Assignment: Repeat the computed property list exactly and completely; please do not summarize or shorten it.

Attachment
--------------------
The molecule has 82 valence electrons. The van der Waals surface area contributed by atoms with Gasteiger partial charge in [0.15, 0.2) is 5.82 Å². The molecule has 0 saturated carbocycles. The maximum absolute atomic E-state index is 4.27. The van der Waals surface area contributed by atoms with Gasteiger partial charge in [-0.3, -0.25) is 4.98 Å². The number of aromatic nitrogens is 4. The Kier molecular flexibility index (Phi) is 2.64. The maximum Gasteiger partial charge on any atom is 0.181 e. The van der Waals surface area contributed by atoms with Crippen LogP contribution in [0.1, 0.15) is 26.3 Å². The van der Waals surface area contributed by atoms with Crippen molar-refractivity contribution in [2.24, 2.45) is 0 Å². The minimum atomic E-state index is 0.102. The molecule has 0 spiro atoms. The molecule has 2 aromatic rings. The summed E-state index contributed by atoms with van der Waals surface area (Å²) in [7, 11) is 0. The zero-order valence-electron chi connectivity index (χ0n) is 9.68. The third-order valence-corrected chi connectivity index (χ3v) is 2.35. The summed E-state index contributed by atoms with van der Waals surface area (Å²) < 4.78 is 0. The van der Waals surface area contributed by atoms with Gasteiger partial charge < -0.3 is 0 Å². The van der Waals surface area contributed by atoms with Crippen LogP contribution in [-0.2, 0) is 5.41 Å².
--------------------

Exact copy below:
The molecule has 82 valence electrons. The van der Waals surface area contributed by atoms with Gasteiger partial charge in [0.15, 0.2) is 5.82 Å². The molecule has 0 saturated carbocycles. The maximum absolute atomic E-state index is 4.27. The van der Waals surface area contributed by atoms with Gasteiger partial charge in [-0.3, -0.25) is 4.98 Å². The number of aromatic nitrogens is 4. The Kier molecular flexibility index (Phi) is 2.64. The maximum Gasteiger partial charge on any atom is 0.181 e. The van der Waals surface area contributed by atoms with Crippen LogP contribution in [0.1, 0.15) is 26.3 Å². The van der Waals surface area contributed by atoms with Crippen molar-refractivity contribution in [2.24, 2.45) is 0 Å². The minimum atomic E-state index is 0.102. The molecule has 0 spiro atoms. The molecule has 2 aromatic rings. The summed E-state index contributed by atoms with van der Waals surface area (Å²) in [7, 11) is 0. The zero-order valence-electron chi connectivity index (χ0n) is 9.68. The third-order valence-corrected chi connectivity index (χ3v) is 2.35. The summed E-state index contributed by atoms with van der Waals surface area (Å²) < 4.78 is 0. The van der Waals surface area contributed by atoms with Gasteiger partial charge < -0.3 is 0 Å². The van der Waals surface area contributed by atoms with Crippen LogP contribution in [-0.2, 0) is 5.41 Å².